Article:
Since you're asking a question about the value-added approach to calculating GDP, the answer that follows talks about the value-added approach. It's worth noting, however, that GDP can (and is) also calculated through two other approaches: the expenditure approach and the income approach. In the US, the value-added approach is used primarily in the GDP-by-industry accounts.
The boundary between intermediate and final consumption seems blurry. How, and where is the line drawn?
Products and services provided to consumers are considered to be final products. Products and services provided to businesses are treated as intermediate inputs. See point 4 on page 3 in this NIPA primer.
When doing the accounting at an high level (city, state or national), how do the accountants know what part of the paint consumed take as intermediate consumption and what part to take as final consumption?
A simplified answer (ignoring issues like capital consumption and inventories) is that at the national level, business revenue is totaled, and then business expenses (other than labor costs) are subtracted.
So if a restaurant sells \$100 worth of dinners, pays a farmer \$50 for the food, and pays a designer \$10 for designing the restaurant, the totals look like this:
Total: \$40+\$10+\$50 = \$100
As you can see in this example, by subtracting business expenses from revenue, double-counting is eliminated.
At the state level in the US, GDP is actually allocated from the national level using a variety of techniques. Metro area GDP is allocated from the state level to counties based on income by industry and then aggregated. As a result, the value-added approach is simply not used to calculate state and local GDP in the US.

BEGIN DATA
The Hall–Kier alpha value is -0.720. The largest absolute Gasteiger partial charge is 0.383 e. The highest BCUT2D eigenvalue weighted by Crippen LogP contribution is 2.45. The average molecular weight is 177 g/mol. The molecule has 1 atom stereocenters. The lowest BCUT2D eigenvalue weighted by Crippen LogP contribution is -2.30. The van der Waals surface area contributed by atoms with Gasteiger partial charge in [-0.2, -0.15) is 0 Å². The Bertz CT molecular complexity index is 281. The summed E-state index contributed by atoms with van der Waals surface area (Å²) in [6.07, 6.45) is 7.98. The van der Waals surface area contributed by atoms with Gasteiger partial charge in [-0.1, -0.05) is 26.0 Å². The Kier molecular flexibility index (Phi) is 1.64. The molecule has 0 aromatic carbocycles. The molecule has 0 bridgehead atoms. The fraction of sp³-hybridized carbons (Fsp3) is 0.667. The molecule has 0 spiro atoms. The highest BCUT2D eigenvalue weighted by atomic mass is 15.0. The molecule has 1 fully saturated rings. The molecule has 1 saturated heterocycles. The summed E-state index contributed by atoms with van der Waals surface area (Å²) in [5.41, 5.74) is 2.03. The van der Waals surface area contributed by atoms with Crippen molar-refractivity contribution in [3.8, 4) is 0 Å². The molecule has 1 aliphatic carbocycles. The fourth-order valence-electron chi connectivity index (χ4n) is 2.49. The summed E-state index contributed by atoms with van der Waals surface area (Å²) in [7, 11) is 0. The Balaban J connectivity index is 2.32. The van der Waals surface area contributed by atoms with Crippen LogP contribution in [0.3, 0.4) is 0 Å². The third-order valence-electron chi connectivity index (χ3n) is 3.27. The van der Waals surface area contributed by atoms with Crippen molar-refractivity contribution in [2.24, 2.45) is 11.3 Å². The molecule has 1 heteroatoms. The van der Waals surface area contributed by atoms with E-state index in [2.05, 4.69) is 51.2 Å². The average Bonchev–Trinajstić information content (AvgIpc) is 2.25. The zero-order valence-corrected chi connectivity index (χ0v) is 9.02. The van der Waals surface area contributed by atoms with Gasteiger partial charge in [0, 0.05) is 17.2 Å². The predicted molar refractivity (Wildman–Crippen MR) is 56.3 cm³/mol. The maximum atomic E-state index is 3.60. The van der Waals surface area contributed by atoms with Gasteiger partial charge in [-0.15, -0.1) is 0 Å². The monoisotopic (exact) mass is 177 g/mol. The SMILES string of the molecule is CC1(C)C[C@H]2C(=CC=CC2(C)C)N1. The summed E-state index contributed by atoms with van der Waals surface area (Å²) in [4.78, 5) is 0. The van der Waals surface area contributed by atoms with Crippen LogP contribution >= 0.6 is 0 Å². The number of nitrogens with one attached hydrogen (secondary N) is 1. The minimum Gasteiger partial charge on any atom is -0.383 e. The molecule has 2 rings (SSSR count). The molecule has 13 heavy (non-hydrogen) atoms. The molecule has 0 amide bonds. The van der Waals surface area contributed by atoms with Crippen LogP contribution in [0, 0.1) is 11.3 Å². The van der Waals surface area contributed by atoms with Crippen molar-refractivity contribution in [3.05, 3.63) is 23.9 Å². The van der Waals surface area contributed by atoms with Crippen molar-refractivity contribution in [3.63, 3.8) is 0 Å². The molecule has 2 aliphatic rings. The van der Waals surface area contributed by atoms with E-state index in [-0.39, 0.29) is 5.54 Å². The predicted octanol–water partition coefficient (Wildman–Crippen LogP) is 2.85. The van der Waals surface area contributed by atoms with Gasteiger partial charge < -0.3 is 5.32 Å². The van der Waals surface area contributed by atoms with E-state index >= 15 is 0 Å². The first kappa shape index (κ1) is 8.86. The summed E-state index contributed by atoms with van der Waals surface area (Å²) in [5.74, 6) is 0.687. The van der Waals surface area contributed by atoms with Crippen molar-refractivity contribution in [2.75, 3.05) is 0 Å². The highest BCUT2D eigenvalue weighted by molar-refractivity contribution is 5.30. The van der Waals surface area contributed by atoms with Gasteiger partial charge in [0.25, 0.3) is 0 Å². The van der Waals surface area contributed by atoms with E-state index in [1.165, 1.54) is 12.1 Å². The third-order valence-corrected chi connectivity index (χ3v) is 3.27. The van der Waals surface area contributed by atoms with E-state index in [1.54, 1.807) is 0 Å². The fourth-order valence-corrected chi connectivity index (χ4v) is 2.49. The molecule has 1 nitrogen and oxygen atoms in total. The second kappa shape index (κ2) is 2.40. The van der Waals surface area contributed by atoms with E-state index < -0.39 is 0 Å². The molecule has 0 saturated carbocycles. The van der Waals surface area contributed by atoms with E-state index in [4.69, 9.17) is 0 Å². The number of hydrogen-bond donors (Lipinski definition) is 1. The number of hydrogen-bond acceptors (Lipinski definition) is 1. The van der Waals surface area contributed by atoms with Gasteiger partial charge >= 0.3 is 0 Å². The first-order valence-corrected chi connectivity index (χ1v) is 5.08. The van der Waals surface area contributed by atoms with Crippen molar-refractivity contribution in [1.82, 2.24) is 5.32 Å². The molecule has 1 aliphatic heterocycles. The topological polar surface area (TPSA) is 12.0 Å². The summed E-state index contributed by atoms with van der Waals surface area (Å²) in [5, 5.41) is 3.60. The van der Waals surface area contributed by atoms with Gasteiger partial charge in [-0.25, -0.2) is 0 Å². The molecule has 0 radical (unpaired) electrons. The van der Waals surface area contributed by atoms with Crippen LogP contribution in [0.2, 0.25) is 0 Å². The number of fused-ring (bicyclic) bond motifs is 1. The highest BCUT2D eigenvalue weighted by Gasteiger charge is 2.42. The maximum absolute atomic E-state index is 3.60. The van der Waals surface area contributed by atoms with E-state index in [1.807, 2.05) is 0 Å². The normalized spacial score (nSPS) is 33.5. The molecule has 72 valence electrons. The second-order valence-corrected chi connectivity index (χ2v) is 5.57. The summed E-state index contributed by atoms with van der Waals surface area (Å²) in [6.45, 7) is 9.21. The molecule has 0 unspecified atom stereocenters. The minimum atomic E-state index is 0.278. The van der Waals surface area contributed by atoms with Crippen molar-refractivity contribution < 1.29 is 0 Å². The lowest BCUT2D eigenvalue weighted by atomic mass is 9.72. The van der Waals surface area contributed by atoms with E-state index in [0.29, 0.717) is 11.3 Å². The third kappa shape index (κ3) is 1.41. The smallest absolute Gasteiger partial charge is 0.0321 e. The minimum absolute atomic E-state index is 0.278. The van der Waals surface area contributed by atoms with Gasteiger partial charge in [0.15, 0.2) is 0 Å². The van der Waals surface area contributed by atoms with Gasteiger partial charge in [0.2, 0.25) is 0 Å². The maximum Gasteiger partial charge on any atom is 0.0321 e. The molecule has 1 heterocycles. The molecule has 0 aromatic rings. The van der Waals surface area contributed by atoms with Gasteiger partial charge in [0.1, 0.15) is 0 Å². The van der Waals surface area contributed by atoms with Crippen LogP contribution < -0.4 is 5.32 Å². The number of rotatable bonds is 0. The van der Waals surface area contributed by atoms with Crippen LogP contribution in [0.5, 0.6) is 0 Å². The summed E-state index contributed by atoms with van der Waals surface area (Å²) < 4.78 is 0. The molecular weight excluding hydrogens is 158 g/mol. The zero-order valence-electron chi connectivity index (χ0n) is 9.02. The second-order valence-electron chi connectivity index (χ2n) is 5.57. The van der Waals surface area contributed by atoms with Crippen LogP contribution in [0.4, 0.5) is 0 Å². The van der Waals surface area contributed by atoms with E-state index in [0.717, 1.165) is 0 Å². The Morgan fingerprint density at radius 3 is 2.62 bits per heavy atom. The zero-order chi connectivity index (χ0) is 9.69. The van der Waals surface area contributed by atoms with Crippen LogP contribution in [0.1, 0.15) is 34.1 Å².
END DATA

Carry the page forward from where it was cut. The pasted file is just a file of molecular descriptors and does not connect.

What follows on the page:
Is the service of cleaning a factory considered a final product or intermediate consumption needed to produce whatever the factory produces?
What about the plant's paint, electricity, training of workers and so on?
The consumption of decoration from a restaurant is a requirement (since people go to a restaurant in part, due to the style) and by that reasoning, it is intermediate consumption, but a luxury in one's house (therefore final consumption).
People need to eat in order to work and produce, and more so the more they work (hence food may be classified as intermediate consumption), and need medical care to live (and hence produce) just like car factories need steel. I have seen these things sometimes taken to be final consumption.
If you refer to the example above, you will see why they're treated as final consumption. The household sector is not treated as a business; if it were, the value-added approach would not work. Wages paid to workers would be subtracted as intermediate inputs, and workers' consumption of whatever they consume would also be subtracted as intermediate inputs, and everything would sum to zero.
If a restaurant sells \$100 worth of dinners, pays a farmer \$50 for the food, pays a designer \$10 for designing the restaurant, and pays workers \$20 for making the food, the totals look like this:
Total: \$20+\$10+\$50-\$80 = $0
What we've discovered above is called the circular flow of goods and services.
A simpler example can make this obvious: let's say that there exist two businesses in an economy. One grows cabbage, the other raises pork. The cabbage guy gets hungry for some pork, and buys \$10 worth of pork, while the pork guy decides he wants some cabbage and buys some of that for \$10. Under the value-added approach, \$20 of market output has been produced. If we said, "Hey, wait, but people need to eat food to live!" and did not count the food production, then we'd end up concluding that \$0 of market output had been produced. That would be incorrect.